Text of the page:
WASHINGTON – The U.S. Department of Transportation (US DOT) today announced $39.18 million in Fiscal Year (FY) 2017 Transportation Investment Generating Economic Recovery (TIGER) grants for tribal projects. These awards collectively constitute the largest amount of tribal-specific funding delivered since the first round of the program.
“The TIGER grants announced today are investments in tribal infrastructure that will help improve safety, create jobs and modernize transportation systems,” said Secretary Elaine L. Chao.
The tribal projects receiving TIGER discretionary grants include:
Bureau of Indian Affairs (BIA) Highway 10 Reconstruction Project, Lower Brule Sioux Tribe, $21,000,000
The project will reconstruct BIA 10, which will involve asphalt resurfacing and installing new culverts, base course, rumble strips, and pavement markings. Reconstruction of BIA 10 is vital to maintain the integrity of the only east-west collector route on the Lower Brule Sioux Reservation. The route is used by agricultural businesses and provides access to communities for work, economic development and job preservation. The existing highway is at risk of closure due to flooding from deteriorated pipes along the roadway and shifting soil underneath the existing roadbed. This project will reduce maintenance costs on this route and will allow Tribal funds to be used for maintaining and improving other existing roads. The stabilization of the roadway and pipe replacement is imperative to protecting the public safety and reducing the possibility of road closure.
Nelson Island Accessibility and Transportation Infrastructure Viability Enhancement (NATIVE) Project, Nunakauyarmiut Tribe, $10,180,000
The project will construct approximately 21 miles of multimodal trails comprised of above ground, synthetic Geocell mats with an open configuration to protect native vegetation, including necessary fish culverts and bridges, connecting Toksook Bay to Nightmute and Umkumiut.
The tribal project improves existing trails rutted by ATV traffic and erosion that forces travelers to navigate undisturbed terrain surrounding the trails, including deep stream crossings. By improving the trail and streambed crossings, the project reduces the likelihood of fatalities and injuries caused by travel on undisturbed terrain. The project will provide a safe and dependable means of year-round transportation for travel and emergency response for the economically distressed remote Nelson Island communities, including improving access to the only sub-regional health center in the area. The durable trail surface will protect vegetation and a river biome, and reduce erosion.
Jack Rabbit Road Reconstruction Project – Phase 1, Turtle Mountain Band of Chippewa Indians, $6,000,000
This project will reconstruct approximately five miles of Jack Rabbit Road from roughly the intersection of U.S. Highway 281/BIA Road 8 to BIA Road 15/BIA Road 8 on the Turtle Mountain Band of Chippewa Indians Reservation. The project is the first of four phases to reconstruct the 14.25-mile Jack Rabbit Road corridor.
By addressing substandard road conditions, including damaged pavement, a narrow road top, steep ditch embankments, constricted road shoulders, and poor line of sight, the project will improve safety. The project will update deteriorated pavement and outdated design standards to better accommodate traffic.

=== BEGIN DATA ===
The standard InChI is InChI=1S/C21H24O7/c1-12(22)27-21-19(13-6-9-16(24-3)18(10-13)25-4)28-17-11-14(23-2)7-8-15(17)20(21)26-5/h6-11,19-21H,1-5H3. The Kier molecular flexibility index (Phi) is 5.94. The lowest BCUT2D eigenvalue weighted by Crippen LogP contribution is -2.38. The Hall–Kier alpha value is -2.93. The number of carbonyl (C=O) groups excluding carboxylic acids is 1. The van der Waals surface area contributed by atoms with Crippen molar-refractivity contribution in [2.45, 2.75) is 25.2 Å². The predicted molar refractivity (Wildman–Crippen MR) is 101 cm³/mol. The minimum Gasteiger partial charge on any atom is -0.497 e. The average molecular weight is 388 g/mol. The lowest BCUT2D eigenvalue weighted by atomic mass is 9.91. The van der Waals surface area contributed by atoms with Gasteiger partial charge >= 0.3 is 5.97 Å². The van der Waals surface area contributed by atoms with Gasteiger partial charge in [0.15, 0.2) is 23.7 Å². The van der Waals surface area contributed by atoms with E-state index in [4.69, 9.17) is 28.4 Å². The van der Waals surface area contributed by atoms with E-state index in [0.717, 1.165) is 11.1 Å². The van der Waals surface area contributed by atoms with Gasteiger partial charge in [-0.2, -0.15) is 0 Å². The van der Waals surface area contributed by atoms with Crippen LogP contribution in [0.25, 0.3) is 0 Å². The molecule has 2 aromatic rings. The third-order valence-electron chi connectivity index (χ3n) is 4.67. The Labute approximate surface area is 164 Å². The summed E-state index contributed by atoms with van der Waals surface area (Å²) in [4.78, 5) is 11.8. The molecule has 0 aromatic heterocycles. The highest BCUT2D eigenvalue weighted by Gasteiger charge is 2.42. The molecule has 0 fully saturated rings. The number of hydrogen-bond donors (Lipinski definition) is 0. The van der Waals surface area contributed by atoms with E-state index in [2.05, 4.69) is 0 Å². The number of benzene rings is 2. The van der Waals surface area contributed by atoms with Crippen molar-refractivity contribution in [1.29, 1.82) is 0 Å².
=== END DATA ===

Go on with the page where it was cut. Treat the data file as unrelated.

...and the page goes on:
Ute Mountain Ute Tribe Passing Lane Project, Ute Mountain Ute Tribe, $2,000,000
This project upgrades a 2.5-mile rural portion of US Highway 160 by adding approximately 6,000 feet of passing lanes in each direction, three new box culverts, signage, guardrails, widened shoulders, and access improvements.
The project will improve the safety and mobility of the highway for the traveling public and for freight transport. US 160 is the sole east-west corridor in southern Colorado and provides essential access to job opportunities for the Southern Ute Indian Tribe and the Navajo Nation as well as access to numerous Federal recreational sites - key components of the area's economy and lifestyle.
The primary selection criteria for TIGER awards include safety, state of good repair, economic competitiveness, quality of life and environmental sustainability. Secondary criteria include innovation and partnership. The criteria used to select projects for these grants were similar to the Administration’s Infrastructure principles of supporting economic vitality and promoting innovation.
The FY 2017 TIGER program gave special consideration to projects which emphasize improved access to reliable, safe, and affordable transportation for communities in rural areas, such as projects that improve infrastructure condition, address public health and safety, promote regional connectivity, or facilitate economic growth or competitiveness.
The Consolidated Appropriations Act, 2017 appropriated $500 million, available through September 30, 2020, for National Infrastructure Investments otherwise known as TIGER grants. As with previous rounds of TIGER, funds for the fiscal year (FY) 2017 TIGER grants program are to be awarded on a competitive basis for projects that will have a significant impact on the Nation, a metropolitan area, or a region. The FY 2017 Appropriations Act specifies that TIGER Discretionary Grants may not be less than $5 million and not greater than $25 million, except that for projects located in rural areas the minimum TIGER Discretionary Grant size is $1 million.
Since the TIGER grant program was first created, $3.6 billion has been awarded for capital investments in surface transportation infrastructure over eight rounds of competitive grants. Throughout the TIGER program, these grants have supported projects that have a significant impact on the Nation, a metropolitan area, or a region.
For more information, please visit www.transportation.gov/TIGER.